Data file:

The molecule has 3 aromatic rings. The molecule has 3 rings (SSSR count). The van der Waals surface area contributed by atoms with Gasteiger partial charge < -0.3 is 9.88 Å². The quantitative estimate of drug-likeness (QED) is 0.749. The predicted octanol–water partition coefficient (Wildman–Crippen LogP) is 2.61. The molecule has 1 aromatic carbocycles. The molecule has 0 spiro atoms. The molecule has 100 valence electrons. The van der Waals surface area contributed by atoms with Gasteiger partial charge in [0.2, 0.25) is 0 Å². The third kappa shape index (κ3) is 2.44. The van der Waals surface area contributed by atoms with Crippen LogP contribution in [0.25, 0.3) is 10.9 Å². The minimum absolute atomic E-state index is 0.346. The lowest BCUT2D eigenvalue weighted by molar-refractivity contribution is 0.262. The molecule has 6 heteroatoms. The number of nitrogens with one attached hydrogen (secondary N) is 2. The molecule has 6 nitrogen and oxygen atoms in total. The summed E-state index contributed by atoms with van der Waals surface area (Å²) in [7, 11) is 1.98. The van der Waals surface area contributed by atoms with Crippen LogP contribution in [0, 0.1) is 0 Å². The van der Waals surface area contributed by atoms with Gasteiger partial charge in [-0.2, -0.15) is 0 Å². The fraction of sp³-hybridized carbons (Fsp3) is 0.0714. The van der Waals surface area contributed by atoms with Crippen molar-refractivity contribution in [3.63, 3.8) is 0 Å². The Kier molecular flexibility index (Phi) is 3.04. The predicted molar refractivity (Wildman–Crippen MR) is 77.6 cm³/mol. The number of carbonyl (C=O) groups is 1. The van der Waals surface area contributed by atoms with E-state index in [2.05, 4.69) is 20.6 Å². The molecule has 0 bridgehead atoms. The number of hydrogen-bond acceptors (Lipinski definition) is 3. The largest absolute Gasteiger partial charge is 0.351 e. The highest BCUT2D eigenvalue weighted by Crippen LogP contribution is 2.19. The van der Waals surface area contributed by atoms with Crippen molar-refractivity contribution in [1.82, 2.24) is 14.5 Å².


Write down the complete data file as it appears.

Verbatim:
The molecule has 3 aromatic rings. The molecule has 3 rings (SSSR count). The van der Waals surface area contributed by atoms with Gasteiger partial charge < -0.3 is 9.88 Å². The quantitative estimate of drug-likeness (QED) is 0.749. The predicted octanol–water partition coefficient (Wildman–Crippen LogP) is 2.61. The molecule has 1 aromatic carbocycles. The molecule has 0 spiro atoms. The molecule has 100 valence electrons. The van der Waals surface area contributed by atoms with Gasteiger partial charge in [0.2, 0.25) is 0 Å². The third kappa shape index (κ3) is 2.44. The van der Waals surface area contributed by atoms with Crippen LogP contribution in [0.25, 0.3) is 10.9 Å². The minimum absolute atomic E-state index is 0.346. The lowest BCUT2D eigenvalue weighted by molar-refractivity contribution is 0.262. The molecule has 6 heteroatoms. The number of nitrogens with one attached hydrogen (secondary N) is 2. The molecule has 6 nitrogen and oxygen atoms in total. The summed E-state index contributed by atoms with van der Waals surface area (Å²) in [7, 11) is 1.98. The van der Waals surface area contributed by atoms with Crippen LogP contribution in [0, 0.1) is 0 Å². The van der Waals surface area contributed by atoms with Gasteiger partial charge in [-0.2, -0.15) is 0 Å². The fraction of sp³-hybridized carbons (Fsp3) is 0.0714. The van der Waals surface area contributed by atoms with Crippen molar-refractivity contribution in [3.63, 3.8) is 0 Å². The Kier molecular flexibility index (Phi) is 3.04. The predicted molar refractivity (Wildman–Crippen MR) is 77.6 cm³/mol. The number of carbonyl (C=O) groups is 1. The van der Waals surface area contributed by atoms with E-state index in [2.05, 4.69) is 20.6 Å². The molecule has 0 bridgehead atoms. The number of hydrogen-bond acceptors (Lipinski definition) is 3. The largest absolute Gasteiger partial charge is 0.351 e. The highest BCUT2D eigenvalue weighted by Crippen LogP contribution is 2.19. The van der Waals surface area contributed by atoms with Crippen molar-refractivity contribution in [1.82, 2.24) is 14.5 Å².